“I started sound designing before I had any concept of that being a thing,” he explains. “Playing with pedals and a four-track tape deck when I was 12 or so. I would re-pitch, reverse, and overdub guitars and whatever instruments I could find at Salvation Army for hours!”
His fascination with all sounds weird and wonky has taken him a long way, landing him a job curating and creating samples for digital library, Splice.
“It’s been really special,” he says. “Making everything from own sample collections of polyrhythmic palettes and underwater zones, to making virtual instrument patches out of whale sounds. I’m grateful I’ve been trusted to be the weirdo at the company exploring left-of-center frequencies and I’m excited to be collaborating with others who want to share their sounds around the world, from the 20-piece Balinese orchestra Gamelan Semara Ratih to Stud1nt and so many more to come.”
In January 2020, Arp will release a new album on Leaving Records with Jakarta-born musician Melati Malay and Australian artist, Kaazi. The trio, named Asa Tone, travelled to Indonesia to record ‘Temporary Music’, a fecund, melodic collection of acoustic instrumentation and flourishing electronics, composed in a temporary studio set-up in the canopy of the jungle. “The sound palette of the record consists of lots of melodic percussion – synthetic and acoustic – spoken word, and moog,” he explains. “We’re preparing a live show with custom MIDI mallets and MIDI flute, which I’m psyched about. It’s so nice to be collaborating and have an outlet for more environmental and not-so-dance-oriented zones. I want to thank Matthewdavid for believing in this project and welcoming it into the Leaving Records fam.”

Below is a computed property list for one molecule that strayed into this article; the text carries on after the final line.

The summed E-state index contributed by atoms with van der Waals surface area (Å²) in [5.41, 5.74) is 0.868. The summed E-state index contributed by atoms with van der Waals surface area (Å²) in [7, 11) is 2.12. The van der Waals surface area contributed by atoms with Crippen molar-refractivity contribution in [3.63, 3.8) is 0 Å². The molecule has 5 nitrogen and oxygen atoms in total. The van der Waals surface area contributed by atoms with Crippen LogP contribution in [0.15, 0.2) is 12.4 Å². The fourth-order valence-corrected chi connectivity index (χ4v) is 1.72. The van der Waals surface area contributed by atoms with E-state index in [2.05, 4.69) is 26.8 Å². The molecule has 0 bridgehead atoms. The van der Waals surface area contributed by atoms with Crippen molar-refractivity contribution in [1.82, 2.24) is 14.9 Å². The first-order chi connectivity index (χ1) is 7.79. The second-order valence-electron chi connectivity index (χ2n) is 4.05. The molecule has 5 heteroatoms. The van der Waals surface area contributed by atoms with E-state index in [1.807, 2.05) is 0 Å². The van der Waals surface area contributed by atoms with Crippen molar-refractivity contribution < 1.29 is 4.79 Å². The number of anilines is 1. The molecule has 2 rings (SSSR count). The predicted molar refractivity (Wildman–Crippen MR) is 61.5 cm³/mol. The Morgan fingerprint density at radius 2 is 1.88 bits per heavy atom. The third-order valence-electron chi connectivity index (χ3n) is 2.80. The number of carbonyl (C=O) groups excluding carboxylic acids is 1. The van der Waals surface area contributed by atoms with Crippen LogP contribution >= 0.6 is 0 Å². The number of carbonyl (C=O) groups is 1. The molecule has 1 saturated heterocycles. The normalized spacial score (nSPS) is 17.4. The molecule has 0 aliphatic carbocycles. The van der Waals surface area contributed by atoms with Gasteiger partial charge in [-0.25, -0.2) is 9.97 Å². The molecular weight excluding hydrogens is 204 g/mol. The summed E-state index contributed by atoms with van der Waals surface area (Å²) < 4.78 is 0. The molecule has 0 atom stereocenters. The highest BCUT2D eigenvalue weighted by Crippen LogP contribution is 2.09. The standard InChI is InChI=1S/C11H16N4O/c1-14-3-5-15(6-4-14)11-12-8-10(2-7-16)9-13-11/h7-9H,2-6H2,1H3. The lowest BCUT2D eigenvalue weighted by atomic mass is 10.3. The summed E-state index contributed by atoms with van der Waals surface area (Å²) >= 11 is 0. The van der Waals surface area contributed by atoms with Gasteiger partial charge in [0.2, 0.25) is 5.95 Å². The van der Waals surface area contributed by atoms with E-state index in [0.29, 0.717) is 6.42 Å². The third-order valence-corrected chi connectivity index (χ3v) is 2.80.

Looking ahead, Human Pitch has a lot of new, exciting music in the pipeline as they move into pressing vinyl, with distribution through Rubadub in Europe and Commend in North America.
“Our first record coming through that pipeline is out today!” he says. ”It’s by Stuttgart multimedia artist MinaeMinae, and it’s titled ‘Variante’. It explores hypertextured polyrhythmic zones. We’ll also be sharing an LP in February that compiles selections from my first EPs in addition to remixes from Kelman Duran, Machine Woman, and Beta Librae. After that we have an album of more environmental zones by a modular wizard whose sounds you’d swear are made by little forest creatures and a totally bonkers record from a producer in Guadalajara.”
Tristan Arp’s Fresh Kicks mix is a dazzling trip through Technicolour club sounds with a whole lot of what he describes as “slippery tones and asymmetrical rhythms”.
“[There are] some originals in here – unreleased, from this year’s ‘Specie’ EP, and a remix from Machine Woman. As for the rest: Please check out and support these artists!”
Listen, and check out the full tracklist below.
Last track that blew your mind?
“‘The Spiritual or Electromagnetic Worlds’ by Hieroglyphic Being”
Last film you watched?
“Embrace of the Serpent”
Last DJ that blew your mind?
Favourite album to relax to?
“Popp ‘Laya’ [Squama]”
“Wooof, right now? Gonna have to make it plural: Burnt Friedman, Bambounou, Beta Librae, Call Super, Amazondotcom”
What record is top of your wishlist?
“Cop Envy & DJ Plead ‘Hinged’ [Decisions]”
What's the best club you've played at?
Uwalmassa ‘Untitled 02’
Burnt Friedman & Mohammad Reza Mortazavi ‘Yek 128-12’
Tristan Arp (Unreleased)
JV & Palf ‘Don’t Stop’
Yak ‘Don Greno’
Rian Treanor ‘Good News’
Tristan Arp ‘Specie’
Tristan Arp ‘Coil’
Nick León ‘Pelican Dub’
Siete Catorce & Amazondotcom ‘A Party That fits In Your Pocket’
Golden Teacher ‘On the Street’
Basses Terres ‘Hebi No Tori’
Hartta ‘Trust Issues’
Tristan Arp ‘Pipeline (Machine Woman Rework)’
Loidis ‘A Parade’
Sound Voyage ‘Golden Garuda’
Photo credit: Eric Lopez